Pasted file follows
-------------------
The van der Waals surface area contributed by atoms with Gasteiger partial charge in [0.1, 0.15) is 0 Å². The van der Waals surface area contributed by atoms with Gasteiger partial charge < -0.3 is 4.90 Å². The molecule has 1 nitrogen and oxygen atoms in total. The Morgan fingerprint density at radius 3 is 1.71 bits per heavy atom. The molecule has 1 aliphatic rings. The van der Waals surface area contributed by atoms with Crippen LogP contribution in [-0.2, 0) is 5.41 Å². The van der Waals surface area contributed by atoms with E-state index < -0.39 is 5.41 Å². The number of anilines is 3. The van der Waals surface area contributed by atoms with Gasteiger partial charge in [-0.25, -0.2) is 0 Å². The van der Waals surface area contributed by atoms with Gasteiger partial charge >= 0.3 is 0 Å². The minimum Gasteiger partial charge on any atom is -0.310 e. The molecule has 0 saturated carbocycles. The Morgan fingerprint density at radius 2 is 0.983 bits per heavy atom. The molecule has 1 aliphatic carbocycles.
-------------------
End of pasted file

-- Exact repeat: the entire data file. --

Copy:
The van der Waals surface area contributed by atoms with Gasteiger partial charge in [0.1, 0.15) is 0 Å². The van der Waals surface area contributed by atoms with Gasteiger partial charge < -0.3 is 4.90 Å². The molecule has 1 nitrogen and oxygen atoms in total. The Morgan fingerprint density at radius 3 is 1.71 bits per heavy atom. The molecule has 1 aliphatic rings. The van der Waals surface area contributed by atoms with Crippen LogP contribution in [-0.2, 0) is 5.41 Å². The van der Waals surface area contributed by atoms with E-state index < -0.39 is 5.41 Å². The number of anilines is 3. The van der Waals surface area contributed by atoms with Gasteiger partial charge in [-0.25, -0.2) is 0 Å². The van der Waals surface area contributed by atoms with Gasteiger partial charge >= 0.3 is 0 Å². The minimum Gasteiger partial charge on any atom is -0.310 e. The molecule has 0 saturated carbocycles. The Morgan fingerprint density at radius 2 is 0.983 bits per heavy atom. The molecule has 1 aliphatic carbocycles.